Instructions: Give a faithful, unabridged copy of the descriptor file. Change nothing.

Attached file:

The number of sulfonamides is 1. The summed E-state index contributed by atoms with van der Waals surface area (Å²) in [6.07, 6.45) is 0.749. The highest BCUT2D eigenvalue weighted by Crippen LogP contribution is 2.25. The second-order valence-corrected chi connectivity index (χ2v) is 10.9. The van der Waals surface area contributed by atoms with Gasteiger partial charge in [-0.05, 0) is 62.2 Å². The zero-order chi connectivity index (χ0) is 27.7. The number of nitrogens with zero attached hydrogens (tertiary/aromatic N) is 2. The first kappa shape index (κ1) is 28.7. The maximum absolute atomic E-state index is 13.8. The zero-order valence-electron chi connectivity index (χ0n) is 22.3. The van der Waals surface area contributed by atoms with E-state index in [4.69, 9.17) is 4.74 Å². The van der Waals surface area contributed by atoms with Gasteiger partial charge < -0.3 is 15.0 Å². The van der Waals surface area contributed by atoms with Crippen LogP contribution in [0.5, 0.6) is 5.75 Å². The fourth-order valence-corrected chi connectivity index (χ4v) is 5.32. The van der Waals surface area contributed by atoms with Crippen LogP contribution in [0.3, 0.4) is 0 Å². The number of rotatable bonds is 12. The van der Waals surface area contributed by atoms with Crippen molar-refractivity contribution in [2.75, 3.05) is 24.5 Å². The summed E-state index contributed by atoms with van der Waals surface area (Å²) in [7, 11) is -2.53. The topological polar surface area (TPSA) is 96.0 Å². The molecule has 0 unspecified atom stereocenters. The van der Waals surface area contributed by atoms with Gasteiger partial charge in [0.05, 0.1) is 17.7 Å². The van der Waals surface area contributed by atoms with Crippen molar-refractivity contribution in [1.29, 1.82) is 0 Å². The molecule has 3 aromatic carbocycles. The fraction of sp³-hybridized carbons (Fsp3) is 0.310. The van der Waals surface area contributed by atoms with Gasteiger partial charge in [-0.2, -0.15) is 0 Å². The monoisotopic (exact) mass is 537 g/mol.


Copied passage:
The number of sulfonamides is 1. The summed E-state index contributed by atoms with van der Waals surface area (Å²) in [6.07, 6.45) is 0.749. The highest BCUT2D eigenvalue weighted by Crippen LogP contribution is 2.25. The second-order valence-corrected chi connectivity index (χ2v) is 10.9. The van der Waals surface area contributed by atoms with Gasteiger partial charge in [-0.05, 0) is 62.2 Å². The zero-order chi connectivity index (χ0) is 27.7. The number of nitrogens with zero attached hydrogens (tertiary/aromatic N) is 2. The first kappa shape index (κ1) is 28.7. The maximum absolute atomic E-state index is 13.8. The zero-order valence-electron chi connectivity index (χ0n) is 22.3. The van der Waals surface area contributed by atoms with E-state index in [4.69, 9.17) is 4.74 Å². The van der Waals surface area contributed by atoms with Gasteiger partial charge < -0.3 is 15.0 Å². The van der Waals surface area contributed by atoms with Crippen LogP contribution in [0.5, 0.6) is 5.75 Å². The fourth-order valence-corrected chi connectivity index (χ4v) is 5.32. The van der Waals surface area contributed by atoms with Crippen LogP contribution in [0.3, 0.4) is 0 Å². The number of rotatable bonds is 12. The van der Waals surface area contributed by atoms with Crippen molar-refractivity contribution in [2.75, 3.05) is 24.5 Å². The summed E-state index contributed by atoms with van der Waals surface area (Å²) in [7, 11) is -2.53. The topological polar surface area (TPSA) is 96.0 Å². The molecule has 0 unspecified atom stereocenters. The van der Waals surface area contributed by atoms with Gasteiger partial charge in [0.05, 0.1) is 17.7 Å². The van der Waals surface area contributed by atoms with Crippen molar-refractivity contribution in [1.29, 1.82) is 0 Å². The molecule has 3 aromatic carbocycles. The fraction of sp³-hybridized carbons (Fsp3) is 0.310. The van der Waals surface area contributed by atoms with Gasteiger partial charge in [-0.2, -0.15) is 0 Å². The monoisotopic (exact) mass is 537 g/mol.